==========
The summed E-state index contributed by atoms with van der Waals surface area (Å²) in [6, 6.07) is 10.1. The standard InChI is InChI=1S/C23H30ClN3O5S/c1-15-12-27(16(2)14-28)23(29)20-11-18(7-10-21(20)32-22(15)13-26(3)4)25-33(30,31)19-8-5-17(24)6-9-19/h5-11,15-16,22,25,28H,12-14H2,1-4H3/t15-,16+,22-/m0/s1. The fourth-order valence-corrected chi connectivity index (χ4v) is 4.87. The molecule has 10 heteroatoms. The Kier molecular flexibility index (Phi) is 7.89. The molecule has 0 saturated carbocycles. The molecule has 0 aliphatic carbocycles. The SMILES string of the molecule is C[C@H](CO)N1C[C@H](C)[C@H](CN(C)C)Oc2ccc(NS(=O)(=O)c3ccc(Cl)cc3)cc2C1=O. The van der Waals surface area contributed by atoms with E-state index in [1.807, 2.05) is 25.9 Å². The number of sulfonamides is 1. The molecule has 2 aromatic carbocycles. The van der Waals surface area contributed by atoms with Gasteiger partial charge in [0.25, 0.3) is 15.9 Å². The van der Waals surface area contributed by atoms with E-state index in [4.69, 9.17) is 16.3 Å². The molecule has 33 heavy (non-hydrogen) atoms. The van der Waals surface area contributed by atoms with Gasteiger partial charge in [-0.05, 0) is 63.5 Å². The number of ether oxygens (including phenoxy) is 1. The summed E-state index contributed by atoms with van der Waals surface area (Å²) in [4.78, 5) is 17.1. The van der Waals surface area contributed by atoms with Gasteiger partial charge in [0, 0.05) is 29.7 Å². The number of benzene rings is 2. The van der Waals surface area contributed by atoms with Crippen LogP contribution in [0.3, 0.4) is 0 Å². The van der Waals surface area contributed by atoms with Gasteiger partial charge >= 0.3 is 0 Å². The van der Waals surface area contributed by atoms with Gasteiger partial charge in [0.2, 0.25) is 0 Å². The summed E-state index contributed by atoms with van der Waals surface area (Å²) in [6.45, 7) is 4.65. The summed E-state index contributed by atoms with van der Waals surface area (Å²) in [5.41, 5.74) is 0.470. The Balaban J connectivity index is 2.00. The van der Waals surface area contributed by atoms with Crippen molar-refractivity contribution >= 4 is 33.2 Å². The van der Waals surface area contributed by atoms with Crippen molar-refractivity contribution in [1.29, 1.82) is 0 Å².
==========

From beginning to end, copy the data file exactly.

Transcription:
The summed E-state index contributed by atoms with van der Waals surface area (Å²) in [6, 6.07) is 10.1. The standard InChI is InChI=1S/C23H30ClN3O5S/c1-15-12-27(16(2)14-28)23(29)20-11-18(7-10-21(20)32-22(15)13-26(3)4)25-33(30,31)19-8-5-17(24)6-9-19/h5-11,15-16,22,25,28H,12-14H2,1-4H3/t15-,16+,22-/m0/s1. The fourth-order valence-corrected chi connectivity index (χ4v) is 4.87. The molecule has 10 heteroatoms. The Kier molecular flexibility index (Phi) is 7.89. The molecule has 0 saturated carbocycles. The molecule has 0 aliphatic carbocycles. The SMILES string of the molecule is C[C@H](CO)N1C[C@H](C)[C@H](CN(C)C)Oc2ccc(NS(=O)(=O)c3ccc(Cl)cc3)cc2C1=O. The van der Waals surface area contributed by atoms with E-state index in [1.807, 2.05) is 25.9 Å². The number of sulfonamides is 1. The molecule has 2 aromatic carbocycles. The van der Waals surface area contributed by atoms with Gasteiger partial charge in [0.25, 0.3) is 15.9 Å². The van der Waals surface area contributed by atoms with E-state index in [4.69, 9.17) is 16.3 Å². The molecule has 33 heavy (non-hydrogen) atoms. The van der Waals surface area contributed by atoms with Gasteiger partial charge in [-0.05, 0) is 63.5 Å². The number of ether oxygens (including phenoxy) is 1. The summed E-state index contributed by atoms with van der Waals surface area (Å²) in [4.78, 5) is 17.1. The van der Waals surface area contributed by atoms with Gasteiger partial charge in [0, 0.05) is 29.7 Å². The number of benzene rings is 2. The van der Waals surface area contributed by atoms with Crippen LogP contribution in [0.3, 0.4) is 0 Å². The van der Waals surface area contributed by atoms with Gasteiger partial charge >= 0.3 is 0 Å². The van der Waals surface area contributed by atoms with Gasteiger partial charge in [0.2, 0.25) is 0 Å². The summed E-state index contributed by atoms with van der Waals surface area (Å²) in [6.45, 7) is 4.65. The summed E-state index contributed by atoms with van der Waals surface area (Å²) in [5.41, 5.74) is 0.470. The Balaban J connectivity index is 2.00. The van der Waals surface area contributed by atoms with Crippen molar-refractivity contribution >= 4 is 33.2 Å². The van der Waals surface area contributed by atoms with Crippen molar-refractivity contribution in [1.29, 1.82) is 0 Å².